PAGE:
LIMA, Peru, January 20, 2022 (ENS) – Peru’s President Pedro Castillo today signed a decree declaring a climate emergency due to an oil spill triggered by last week’s volcanic eruption at the Pacific island nation of Tonga, and the resulting tsunami.
The decree was signed near the capital city Lima at Cavero Beach in Ventanilla this afternoon, where President Castillo was supervising the oil spill cleanup.
The spill of 6,000 barrels of oil at the Repsol company’s La Pampilla refinery in Ventanilla last Saturday, January 15, has impacted the plants and marine animals of the coastal ecosystem. Based in Madrid, Spain, Repsol is a global multi-energy provider with a strong interest in low-emissions energy generation and the goal of becoming a net-zero emissions company by 2050.
But, Repsol might pay a penalty for the spill as some 18 beaches have been affected and more than 500 hectares (nearly two square miles) of two protected natural areas have been damaged, the Peruvian newspaper “Peru 21” reports.
The source of the spill was the Italian oil tanker “Mare Doricum,” which was rocked by violent tsunami waves while unloading crude oil at the La Pampilla refinery, reports Raghib Raza on the ship-tracking Fleetmon website. The ship was carrying nearly one million barrels of Brazilian crude that came from a terminal owned by the Brazilian state oil company Petrobras.
The waves originated from the intense series of explosions early on January 15 almost 11,000 kilometers (6,835 miles) away in Tonga that generated atmospheric shock waves, sonic booms, and tsunami waves that traveled the world.
Several Earth-observing satellites collected data during and after the eruption. Scientists affiliated with NASA’s Disasters program are now gathering imagery and data, and they are sharing it with colleagues around the world, including disaster response agencies.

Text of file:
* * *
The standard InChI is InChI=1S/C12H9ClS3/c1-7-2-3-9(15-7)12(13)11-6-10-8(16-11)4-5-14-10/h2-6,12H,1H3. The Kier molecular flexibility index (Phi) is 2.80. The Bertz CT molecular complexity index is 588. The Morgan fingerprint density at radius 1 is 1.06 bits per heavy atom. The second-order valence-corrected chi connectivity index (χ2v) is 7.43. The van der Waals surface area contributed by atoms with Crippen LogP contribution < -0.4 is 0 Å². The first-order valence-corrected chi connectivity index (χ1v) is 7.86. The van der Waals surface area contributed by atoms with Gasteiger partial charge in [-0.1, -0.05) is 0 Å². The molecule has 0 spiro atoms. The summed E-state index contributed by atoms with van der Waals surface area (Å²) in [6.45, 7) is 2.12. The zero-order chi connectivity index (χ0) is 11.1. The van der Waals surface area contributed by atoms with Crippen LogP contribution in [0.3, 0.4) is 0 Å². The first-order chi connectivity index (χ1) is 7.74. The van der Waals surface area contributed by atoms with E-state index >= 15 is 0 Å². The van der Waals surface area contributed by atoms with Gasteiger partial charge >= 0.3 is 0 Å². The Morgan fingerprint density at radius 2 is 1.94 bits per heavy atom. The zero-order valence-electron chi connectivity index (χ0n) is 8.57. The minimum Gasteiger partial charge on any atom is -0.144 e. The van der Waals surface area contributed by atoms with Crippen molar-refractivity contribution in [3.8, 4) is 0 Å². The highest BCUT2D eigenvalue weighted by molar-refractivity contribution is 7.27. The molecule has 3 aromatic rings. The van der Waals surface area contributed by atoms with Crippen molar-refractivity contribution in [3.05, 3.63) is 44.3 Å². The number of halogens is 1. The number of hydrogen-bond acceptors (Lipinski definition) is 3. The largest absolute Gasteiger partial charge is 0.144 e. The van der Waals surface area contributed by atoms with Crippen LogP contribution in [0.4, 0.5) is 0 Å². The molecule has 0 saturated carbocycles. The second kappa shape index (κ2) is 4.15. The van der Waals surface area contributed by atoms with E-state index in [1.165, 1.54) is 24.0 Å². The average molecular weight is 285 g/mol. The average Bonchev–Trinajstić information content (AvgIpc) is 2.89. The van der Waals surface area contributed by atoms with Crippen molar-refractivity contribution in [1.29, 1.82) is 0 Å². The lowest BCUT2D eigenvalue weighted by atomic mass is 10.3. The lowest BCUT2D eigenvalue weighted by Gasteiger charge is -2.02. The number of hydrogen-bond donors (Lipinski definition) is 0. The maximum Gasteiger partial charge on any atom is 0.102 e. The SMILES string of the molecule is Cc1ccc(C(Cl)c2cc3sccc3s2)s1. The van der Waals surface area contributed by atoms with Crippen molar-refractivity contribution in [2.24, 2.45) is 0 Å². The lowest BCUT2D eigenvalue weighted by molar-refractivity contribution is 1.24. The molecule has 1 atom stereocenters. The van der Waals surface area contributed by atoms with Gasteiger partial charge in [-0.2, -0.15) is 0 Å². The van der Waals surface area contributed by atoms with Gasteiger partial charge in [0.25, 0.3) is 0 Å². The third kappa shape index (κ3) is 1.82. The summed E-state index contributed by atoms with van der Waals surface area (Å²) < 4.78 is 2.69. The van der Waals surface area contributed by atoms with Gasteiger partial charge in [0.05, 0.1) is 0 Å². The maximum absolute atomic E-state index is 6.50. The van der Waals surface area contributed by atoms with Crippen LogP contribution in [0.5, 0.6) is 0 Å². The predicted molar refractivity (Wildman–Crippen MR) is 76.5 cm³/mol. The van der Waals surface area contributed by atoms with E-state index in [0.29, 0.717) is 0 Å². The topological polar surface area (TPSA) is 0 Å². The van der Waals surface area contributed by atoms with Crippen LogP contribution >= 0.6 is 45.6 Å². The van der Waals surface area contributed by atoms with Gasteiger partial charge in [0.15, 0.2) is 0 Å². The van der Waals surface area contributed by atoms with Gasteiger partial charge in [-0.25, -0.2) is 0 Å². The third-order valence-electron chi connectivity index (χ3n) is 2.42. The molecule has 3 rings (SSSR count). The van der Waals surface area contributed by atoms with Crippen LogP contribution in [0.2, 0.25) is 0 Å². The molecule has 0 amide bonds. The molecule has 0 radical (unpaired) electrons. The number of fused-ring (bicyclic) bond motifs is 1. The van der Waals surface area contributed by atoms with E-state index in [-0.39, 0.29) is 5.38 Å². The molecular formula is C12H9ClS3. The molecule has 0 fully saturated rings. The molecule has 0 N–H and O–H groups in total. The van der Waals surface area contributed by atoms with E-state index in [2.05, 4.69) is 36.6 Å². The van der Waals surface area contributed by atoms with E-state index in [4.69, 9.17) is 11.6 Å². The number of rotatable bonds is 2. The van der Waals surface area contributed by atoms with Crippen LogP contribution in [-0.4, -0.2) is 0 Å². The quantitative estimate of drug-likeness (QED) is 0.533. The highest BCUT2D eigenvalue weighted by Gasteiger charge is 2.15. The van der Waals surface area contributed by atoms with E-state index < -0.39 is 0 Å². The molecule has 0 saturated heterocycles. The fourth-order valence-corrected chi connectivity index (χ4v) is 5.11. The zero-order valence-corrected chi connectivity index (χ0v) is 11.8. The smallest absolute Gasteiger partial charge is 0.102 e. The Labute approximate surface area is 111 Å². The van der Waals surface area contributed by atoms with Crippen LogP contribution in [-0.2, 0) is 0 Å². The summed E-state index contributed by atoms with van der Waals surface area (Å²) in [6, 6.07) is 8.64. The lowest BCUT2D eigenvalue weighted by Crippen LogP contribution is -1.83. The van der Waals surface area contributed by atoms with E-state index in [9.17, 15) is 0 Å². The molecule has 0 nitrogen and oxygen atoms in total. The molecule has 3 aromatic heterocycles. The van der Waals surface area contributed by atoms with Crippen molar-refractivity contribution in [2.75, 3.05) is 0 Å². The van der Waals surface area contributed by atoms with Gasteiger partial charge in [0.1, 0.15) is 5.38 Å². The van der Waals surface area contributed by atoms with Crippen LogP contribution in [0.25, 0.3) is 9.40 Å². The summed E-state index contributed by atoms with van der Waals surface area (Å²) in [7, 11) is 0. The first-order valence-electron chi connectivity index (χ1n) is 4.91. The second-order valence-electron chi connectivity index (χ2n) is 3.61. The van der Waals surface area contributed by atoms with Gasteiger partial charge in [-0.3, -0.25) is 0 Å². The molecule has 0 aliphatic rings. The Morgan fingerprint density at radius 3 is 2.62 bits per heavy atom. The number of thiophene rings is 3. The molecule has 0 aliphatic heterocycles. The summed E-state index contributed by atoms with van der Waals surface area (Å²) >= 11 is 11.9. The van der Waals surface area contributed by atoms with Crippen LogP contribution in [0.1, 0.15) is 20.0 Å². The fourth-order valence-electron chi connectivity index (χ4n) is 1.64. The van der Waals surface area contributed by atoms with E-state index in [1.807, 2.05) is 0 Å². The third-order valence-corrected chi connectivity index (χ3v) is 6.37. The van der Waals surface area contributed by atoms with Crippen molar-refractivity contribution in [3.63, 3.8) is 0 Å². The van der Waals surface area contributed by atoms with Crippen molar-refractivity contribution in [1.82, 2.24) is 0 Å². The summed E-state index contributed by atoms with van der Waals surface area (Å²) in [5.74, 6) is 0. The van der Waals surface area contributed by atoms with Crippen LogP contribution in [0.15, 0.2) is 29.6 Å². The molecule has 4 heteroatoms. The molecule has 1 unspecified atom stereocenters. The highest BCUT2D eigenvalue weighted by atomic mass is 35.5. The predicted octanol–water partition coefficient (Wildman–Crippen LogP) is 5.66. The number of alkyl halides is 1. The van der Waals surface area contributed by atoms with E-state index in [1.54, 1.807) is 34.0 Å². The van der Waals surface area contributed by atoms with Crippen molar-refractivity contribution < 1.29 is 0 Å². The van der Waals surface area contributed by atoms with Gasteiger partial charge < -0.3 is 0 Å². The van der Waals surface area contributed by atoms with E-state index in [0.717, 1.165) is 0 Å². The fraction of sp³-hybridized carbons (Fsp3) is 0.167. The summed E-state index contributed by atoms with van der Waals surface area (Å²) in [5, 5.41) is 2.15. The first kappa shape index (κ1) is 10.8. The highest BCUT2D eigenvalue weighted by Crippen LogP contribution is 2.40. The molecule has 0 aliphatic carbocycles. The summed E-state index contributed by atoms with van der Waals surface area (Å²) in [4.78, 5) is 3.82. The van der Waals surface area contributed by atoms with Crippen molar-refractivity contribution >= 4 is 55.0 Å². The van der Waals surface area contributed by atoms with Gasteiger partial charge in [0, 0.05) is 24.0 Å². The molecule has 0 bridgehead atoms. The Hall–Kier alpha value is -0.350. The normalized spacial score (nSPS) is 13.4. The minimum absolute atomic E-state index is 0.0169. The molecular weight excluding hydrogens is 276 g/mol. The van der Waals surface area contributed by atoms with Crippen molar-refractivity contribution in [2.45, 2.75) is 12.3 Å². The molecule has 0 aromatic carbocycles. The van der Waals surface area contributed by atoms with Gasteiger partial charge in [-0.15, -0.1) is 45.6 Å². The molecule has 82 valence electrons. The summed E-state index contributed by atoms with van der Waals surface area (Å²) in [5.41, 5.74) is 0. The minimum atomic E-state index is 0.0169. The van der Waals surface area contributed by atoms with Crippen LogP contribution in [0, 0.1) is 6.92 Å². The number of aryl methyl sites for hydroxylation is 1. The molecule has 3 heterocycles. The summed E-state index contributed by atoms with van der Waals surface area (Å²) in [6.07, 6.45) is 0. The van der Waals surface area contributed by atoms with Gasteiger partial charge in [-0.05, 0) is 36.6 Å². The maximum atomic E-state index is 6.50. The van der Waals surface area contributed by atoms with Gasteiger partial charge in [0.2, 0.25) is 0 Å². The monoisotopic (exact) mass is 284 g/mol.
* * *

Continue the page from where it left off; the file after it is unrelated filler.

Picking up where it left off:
Within Peru, a probe into the spill has been launched by Peruvian prosecutors. If the responsible party is identified, fines for the environmental damage could reach US$33 million.
The environmental contamination has caused the death of birds and ocean microorganisms. Peru’s environmental authority has closed off two beaches and a National Natural Reserve to the public.
Cleaning efforts are taking place on an urgent basis. Environment Minister Rubén Ramírez said today that the Repsol company will be sanctioned if it is found that it did not have the necessary personnel and equipment to apply its contingency plan after the spill.
Ramirez has given the La Pampilla refinery two days to identify critical points and 10 days to clear away the oil.
The parent company of the refinery, Repsol, and the owner of the oil terminal where the cargo was being unloaded, Petrobras, have issued no statement.
Repsol initially claimed that seven barrels of oil fell into the ocean, but the Peruvian Government said it was closer to 6,000 barrels, according to La República.
The Peruvian Navy has been criticized for failing to issue a tsunami warning, endangering the lives of fishermen, and potentially bearing some responsibility for the damaging spill.
“This can last for decades,” laments Dr. Joanna Alfaro-Shigueto, a marine biodiversity scientist and director of Pro Delphinus, a nonprofit Peruvian organization based in Lima that is committed to the conservation of threatened and endangered marine animals.
Recalling the Deepwater Horizon oil spill in the U.S. Gulf of Mexico nearly 12 years ago, Dr. Alfaro-Shigueto said, “It can vary a lot, from case to case, but if we remember what happened in the United States … there are still effects on animals and on the environment. I don’t want to be pessimistic, but from the record, we know that we do not have one of the best records in the care of the environment in the country. I hope this is not the case.”
Featured image: Peru’s President Pedro Castillo inspects damage to beaches near the capital city of Lima by plane. January 19, 2022 (Photo courtesy Office of President Castillo)
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